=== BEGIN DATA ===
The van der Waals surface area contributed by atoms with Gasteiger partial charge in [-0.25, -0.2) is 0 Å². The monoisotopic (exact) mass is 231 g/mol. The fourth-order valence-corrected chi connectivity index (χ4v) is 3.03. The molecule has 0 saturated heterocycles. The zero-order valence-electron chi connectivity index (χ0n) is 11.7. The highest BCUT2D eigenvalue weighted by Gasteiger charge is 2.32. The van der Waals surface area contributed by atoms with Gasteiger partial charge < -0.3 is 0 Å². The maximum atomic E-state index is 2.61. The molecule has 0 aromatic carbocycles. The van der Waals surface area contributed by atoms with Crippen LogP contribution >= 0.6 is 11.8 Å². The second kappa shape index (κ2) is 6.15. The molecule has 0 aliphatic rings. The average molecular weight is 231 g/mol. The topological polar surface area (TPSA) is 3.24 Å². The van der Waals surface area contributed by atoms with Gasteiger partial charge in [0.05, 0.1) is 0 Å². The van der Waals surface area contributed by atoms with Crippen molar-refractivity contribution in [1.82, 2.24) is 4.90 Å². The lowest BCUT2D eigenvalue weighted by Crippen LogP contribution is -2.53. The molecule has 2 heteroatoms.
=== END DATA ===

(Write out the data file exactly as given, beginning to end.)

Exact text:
The van der Waals surface area contributed by atoms with Gasteiger partial charge in [-0.25, -0.2) is 0 Å². The monoisotopic (exact) mass is 231 g/mol. The fourth-order valence-corrected chi connectivity index (χ4v) is 3.03. The molecule has 0 saturated heterocycles. The zero-order valence-electron chi connectivity index (χ0n) is 11.7. The highest BCUT2D eigenvalue weighted by Gasteiger charge is 2.32. The van der Waals surface area contributed by atoms with Gasteiger partial charge < -0.3 is 0 Å². The maximum atomic E-state index is 2.61. The molecule has 0 aromatic carbocycles. The van der Waals surface area contributed by atoms with Crippen LogP contribution >= 0.6 is 11.8 Å². The second kappa shape index (κ2) is 6.15. The molecule has 0 aliphatic rings. The average molecular weight is 231 g/mol. The topological polar surface area (TPSA) is 3.24 Å². The van der Waals surface area contributed by atoms with Gasteiger partial charge in [0.05, 0.1) is 0 Å². The van der Waals surface area contributed by atoms with Crippen molar-refractivity contribution in [1.82, 2.24) is 4.90 Å². The lowest BCUT2D eigenvalue weighted by Crippen LogP contribution is -2.53. The molecule has 2 heteroatoms.